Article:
Below is a recently released report written by Citizens Advice:
Despite a huge increase in cashless spending and rising online banking, 14% of consumers and 20% of small businesses still use face to face banking weekly. As banks continue to exit the high street, post offices are key to maintaining access to banking services.
This is the most comprehensive research ever looking at how well the Post Office is placed to provide this safety net for local communities. In January 2020 we interviewed 3,000 individuals and small businesses, surveyed 270 postmasters and 140 local Citizens Advice advisers, and carried out almost 1,000 banking transactions at 470 post offices.
We found consumer banking at post office counters has doubled in the past 3 years. 1 in 4 consumers and 1 in 5 small businesses have now used Post Office banking.
For many people and businesses Post Office banking is often the only option left. Vulnerable groups use Post Office banking most frequently, particularly those on low incomes and disabled people.
Overall service standards are largely good and the vast majority of banking transactions attempted at post offices are successfully completed.
However we did uncover some significant problems, including:
The cheque deposit process is too complex. 1 in 4 shoppers were unable to pay in a cheque
Staff don’t always provide the correct information. 56% gave the wrong information about withdrawal limits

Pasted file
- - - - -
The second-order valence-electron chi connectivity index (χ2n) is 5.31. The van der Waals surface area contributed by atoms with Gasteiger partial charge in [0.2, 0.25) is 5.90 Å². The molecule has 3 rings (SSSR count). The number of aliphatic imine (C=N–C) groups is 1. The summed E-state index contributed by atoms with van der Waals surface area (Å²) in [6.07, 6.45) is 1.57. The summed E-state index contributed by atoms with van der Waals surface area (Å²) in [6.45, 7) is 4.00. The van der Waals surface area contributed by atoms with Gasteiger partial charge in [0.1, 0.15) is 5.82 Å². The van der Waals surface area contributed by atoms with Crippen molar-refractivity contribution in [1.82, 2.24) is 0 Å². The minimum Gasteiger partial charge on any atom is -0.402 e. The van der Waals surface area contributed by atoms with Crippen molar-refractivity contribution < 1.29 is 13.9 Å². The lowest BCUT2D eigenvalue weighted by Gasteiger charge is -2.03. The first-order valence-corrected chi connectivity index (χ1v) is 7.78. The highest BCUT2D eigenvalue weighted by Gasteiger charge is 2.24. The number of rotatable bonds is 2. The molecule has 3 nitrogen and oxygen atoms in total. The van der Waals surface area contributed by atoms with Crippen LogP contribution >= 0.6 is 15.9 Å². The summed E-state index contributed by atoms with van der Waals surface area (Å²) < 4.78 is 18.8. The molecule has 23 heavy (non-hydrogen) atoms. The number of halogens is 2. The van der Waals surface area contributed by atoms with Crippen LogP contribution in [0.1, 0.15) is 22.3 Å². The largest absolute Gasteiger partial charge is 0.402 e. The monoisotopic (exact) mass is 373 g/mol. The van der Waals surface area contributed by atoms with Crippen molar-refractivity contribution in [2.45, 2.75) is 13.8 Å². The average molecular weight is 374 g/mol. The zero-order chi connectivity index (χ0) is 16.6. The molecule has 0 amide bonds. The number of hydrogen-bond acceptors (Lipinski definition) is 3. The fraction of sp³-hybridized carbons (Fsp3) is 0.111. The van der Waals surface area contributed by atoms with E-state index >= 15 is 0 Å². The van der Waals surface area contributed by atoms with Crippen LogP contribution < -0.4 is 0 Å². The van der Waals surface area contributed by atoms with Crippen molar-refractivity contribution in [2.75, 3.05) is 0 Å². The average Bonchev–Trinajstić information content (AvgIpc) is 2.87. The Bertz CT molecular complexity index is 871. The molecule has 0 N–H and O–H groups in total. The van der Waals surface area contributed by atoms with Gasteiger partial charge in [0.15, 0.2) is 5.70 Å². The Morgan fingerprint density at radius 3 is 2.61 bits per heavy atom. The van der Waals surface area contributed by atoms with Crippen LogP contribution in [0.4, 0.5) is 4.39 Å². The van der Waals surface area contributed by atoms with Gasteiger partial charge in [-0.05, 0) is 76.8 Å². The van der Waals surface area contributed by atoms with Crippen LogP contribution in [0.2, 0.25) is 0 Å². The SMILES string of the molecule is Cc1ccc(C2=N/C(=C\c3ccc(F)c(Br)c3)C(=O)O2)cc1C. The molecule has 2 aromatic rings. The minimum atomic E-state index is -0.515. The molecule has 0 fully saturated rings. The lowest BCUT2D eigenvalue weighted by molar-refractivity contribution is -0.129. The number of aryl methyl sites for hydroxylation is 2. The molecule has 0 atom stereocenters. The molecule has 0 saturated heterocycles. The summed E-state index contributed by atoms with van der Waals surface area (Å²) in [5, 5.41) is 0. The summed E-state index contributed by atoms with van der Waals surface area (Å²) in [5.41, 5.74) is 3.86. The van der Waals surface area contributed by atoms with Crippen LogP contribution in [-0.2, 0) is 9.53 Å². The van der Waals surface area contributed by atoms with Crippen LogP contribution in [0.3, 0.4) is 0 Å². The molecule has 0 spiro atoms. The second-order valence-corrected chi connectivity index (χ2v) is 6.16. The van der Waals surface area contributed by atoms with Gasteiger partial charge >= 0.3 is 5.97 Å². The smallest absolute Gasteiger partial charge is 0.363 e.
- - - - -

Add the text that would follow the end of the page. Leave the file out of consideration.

Services aren’t always available when they should be. This is a particular issue in Outreach post offices where services couldn’t be accessed in 1 in 5 visits
There are also structural risks to Post Office banking. 70% of postmasters told us pay rates for banking do not cover the cost of providing the service.
We are living in rapidly changing times and people’s long-term needs for cash and banking services remain unclear. However, many people are expected to continue to need to use cash and face to face banking services well into the future. It’s crucial that the government protects the Post Office provision for as long as the service is required.
To ensure Post Office banking is provided to an optimum standard, we recommend:
1. Post Office Ltd should make improvements to the service, including the cheque deposit process, privacy, queuing and staff training. Post Office Ltd also needs to ensure provision is reliable and available at advertised times, particularly in Outreach post offices.
2. Post Office Ltd and the banking industry should work together to
i) improve consumer and small business awareness of the full range of Post Office banking services
ii) ensure Post Office and postmasters’ remuneration for providing banking is provided at levels that can sustain the service
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